Our study of migration of clay upon annealing of polymeric nanocomposites continued, and an effo...
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Our study of migration of clay upon annealing of polymeric nanocomposites continued, and an effort was made to understand the mechanism of the migration phenomenon and its dependence on the structure of the nanocomposite. We found that in the case of polypropylene-organolayered silicon (PP-OLS) there was no migration of clay to the surface upon annealing of intercalated samples under a stream of nitrogen. The intercalated structure of the nanocomposite, which occurs in relatively large multi-layer stacks, is too heavy to migrate to the surface. When the annealing is carried out in the presence of air, the polymeric matrix is oxidized and becomes more polar. Due to the increased polarity additional polymeric chains intercalate and bring about exfoliation of the clay. The exfoliated clay particles are nanosize foils composed of aluminum silicate layers to which surfactant and polymeric chains are attached. These exfoliated units which are dispersed in the polymeric matrix migrate to the surface. Migration (R2 in the figure) increases with the extent of oxidation, i.e. with the percentage of air in the nitrogen stream used in the annealing. The degree of oxidation shown as carbonyls was monitored spectroscopically by ATR/FTIR (see figure). The finding that the exfoliated particles migrate was confirmed by annealing fully exfoliated PA6-OLS under a stream of nitrogen not containing air. This was evidenced by small angle x-ray diffraction, ATR/FTIR and high resolution TEM. At annealing temperatures above 250C, the case of the PP-OLS is different from that of PA6-OLS. In the case of PP-OLS the intercalated structure is converted to a mixture of non-colloidal microcomposite and exfoliated clay particles. In the case of PA6 no microcomposite was formed.

The migration and the change of carbonyl of samples annealed at 190°C under different concentration of air for 60min


We believe that the extent the of migration can be used for the determination of the amounts of exfoliated particles in the nanocomposite. This is a new method of characterizing a nanocomposite, and will be of great importance for determining the structural elements of polymeric nanocomposites, for understanding the mechanisms governing the behavior of nanocomposites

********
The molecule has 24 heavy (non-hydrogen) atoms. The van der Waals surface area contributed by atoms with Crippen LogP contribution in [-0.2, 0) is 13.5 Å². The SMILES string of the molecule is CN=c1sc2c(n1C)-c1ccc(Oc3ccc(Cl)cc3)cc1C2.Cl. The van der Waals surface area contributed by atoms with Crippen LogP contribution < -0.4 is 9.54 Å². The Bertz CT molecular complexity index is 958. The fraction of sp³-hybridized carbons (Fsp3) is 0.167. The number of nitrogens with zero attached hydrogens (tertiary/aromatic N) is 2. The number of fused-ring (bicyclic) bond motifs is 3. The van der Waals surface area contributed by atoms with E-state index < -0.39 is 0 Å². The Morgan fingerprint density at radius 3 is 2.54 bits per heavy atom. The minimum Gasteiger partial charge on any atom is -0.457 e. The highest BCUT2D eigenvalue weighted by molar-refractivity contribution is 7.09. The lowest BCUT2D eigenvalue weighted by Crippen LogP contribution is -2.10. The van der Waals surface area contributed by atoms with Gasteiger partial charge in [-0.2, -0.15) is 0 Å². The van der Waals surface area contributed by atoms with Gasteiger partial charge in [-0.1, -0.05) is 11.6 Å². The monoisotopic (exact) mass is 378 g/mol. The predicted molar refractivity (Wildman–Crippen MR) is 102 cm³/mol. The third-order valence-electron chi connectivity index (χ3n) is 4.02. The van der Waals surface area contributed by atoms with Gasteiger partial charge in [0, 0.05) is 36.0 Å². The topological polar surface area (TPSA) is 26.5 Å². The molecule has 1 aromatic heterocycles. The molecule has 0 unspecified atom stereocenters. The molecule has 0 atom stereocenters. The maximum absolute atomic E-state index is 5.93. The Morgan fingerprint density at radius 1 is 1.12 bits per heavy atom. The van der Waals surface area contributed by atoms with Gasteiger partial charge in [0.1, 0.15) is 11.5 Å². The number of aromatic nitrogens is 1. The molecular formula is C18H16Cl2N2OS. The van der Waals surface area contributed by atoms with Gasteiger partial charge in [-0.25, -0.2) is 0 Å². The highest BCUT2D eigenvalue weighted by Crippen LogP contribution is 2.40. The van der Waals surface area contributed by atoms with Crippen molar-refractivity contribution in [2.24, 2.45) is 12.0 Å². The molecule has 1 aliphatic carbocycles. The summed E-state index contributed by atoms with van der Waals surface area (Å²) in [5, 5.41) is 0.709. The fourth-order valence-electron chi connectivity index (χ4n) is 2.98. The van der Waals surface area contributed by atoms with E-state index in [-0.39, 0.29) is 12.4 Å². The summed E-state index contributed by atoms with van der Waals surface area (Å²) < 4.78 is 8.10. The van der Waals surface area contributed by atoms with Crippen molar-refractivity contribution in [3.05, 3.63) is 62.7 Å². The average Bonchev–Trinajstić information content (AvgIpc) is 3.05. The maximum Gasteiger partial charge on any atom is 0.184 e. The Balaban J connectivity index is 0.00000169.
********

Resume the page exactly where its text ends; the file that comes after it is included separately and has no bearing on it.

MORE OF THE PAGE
High Temperature and Flammability Behavior of Nanocomposites and Polymer Blends Menachem Lewin (Polytechnic University) DMR-0352588


and for enhancing the mechanical and thermal properties of the nanocomposites. It is believed today that the improvements in the properties, and the performance-in-use increase in proportion with the exfoliated nanocomposite moiety. Such determinations are at present being endeavored only with the use of a large number of high resolution TEM images which is tedious and inaccurate. This new method may have a significant impact on the industrial utilization of polymeric nanocomposites, and may bring about the development of new nanocomposite-based products with highly improved properties.


1. Lewin, M., Mey-Marom, A., Frank, R , Surface Free Energies of Polymeric Materials, Additives, and Minerals. Polym. Adv. Technol., 16. 429-441, (2005)

2. Lewin, M.; Pearce, E.M.; Levon, K.; Mey-Marom, A.; Zammarano, M.; Wilkie, C.W and Jang, B.N. Nanocomposites at Elevated Temperatures: migration and structural changes. Polym. Adv. Technol. 17 226, (2006)

3. Zammarano, M., Gilman, J. W., Nyden, M., Pearce, E. M., Lewin, M., The Role of Oxidation in the Migration Mechanism of Layered Silicate in Poly(propylene) Nanocomposites. Macromol. Rapid Commun. 27 693–696, (2006)

4. Tang, Y., Lewin, M., Pearce, E.M., Effects of annealing on the migration behavior of PA6/clay nanocomposites. Macromol. 2006, accepted

5. Hao, J., Lewin, M., Wilkie, C., Wang, J., Additional evidence for the migration of clay upon heating of clayepolypropylene nanocomposites from X-ray photoelectron spectroscopy (XPS). Polym Degrad. Stab., 91 2482-2485, (2006)

Our studies on the effect of dispersing organo-layered silicates (OLS) together with flame retardant additives in polyamide 6 (PA6) yielded interesting results. The addition of 5% clay to a flame retardant polymeric composition had a profoundly negative effect on the flame retardant rating. We found that in the case of PA-6 flame retarded with ammonium sulfamate (AS) and dipenta erythritol (DI ), a lower percentage of clay preserved the high flame Retardancy rating while decreasing the rate of heat release upon forced combustion in the cone calorimeter. The f.r. rating of this system with 5% clay also could be largely restored by adding a hydrophilic polymer which is strongly absorbed by the clay.

This indicates a new way of combining the f.r. effects of clay with those of conventional flame retardants, and to open the way for the production of highly flame retardant polymers with enhanced mechanical properties. Until now, very few systems exist in which clay can be applied in flame retardant compositions. Our new findings create new and interesting possibilities for further developments in materials.


6. Lewin., M., Reflections on Migration of Clay and Structural Changes in Nanocomposites. Polym. for Adv. Technolgies. 2006, accepted

7. Tang, Y., Lewin., M., Polypropylene OMMT nanocomposite: annealing, structural changes, exfoliation, and migration. Polym. Degrad. Stab., 2006, accepted

8. Lewin, M., Zammarano, M., Tang, Y., Pearce, E. M., Nanocomposites and Flame Retardants:Migration, Oxidation, and Structure of Polymer Organic Layered Silicates (POLS) Rec. Adv. in Flame Retard. of Polym. Mater.17, (2006)

High Temperature and Flammability Behavior of Nanocomposites and Polymer Blends Menachem Lewin (Polytechnic University) DMR-0352588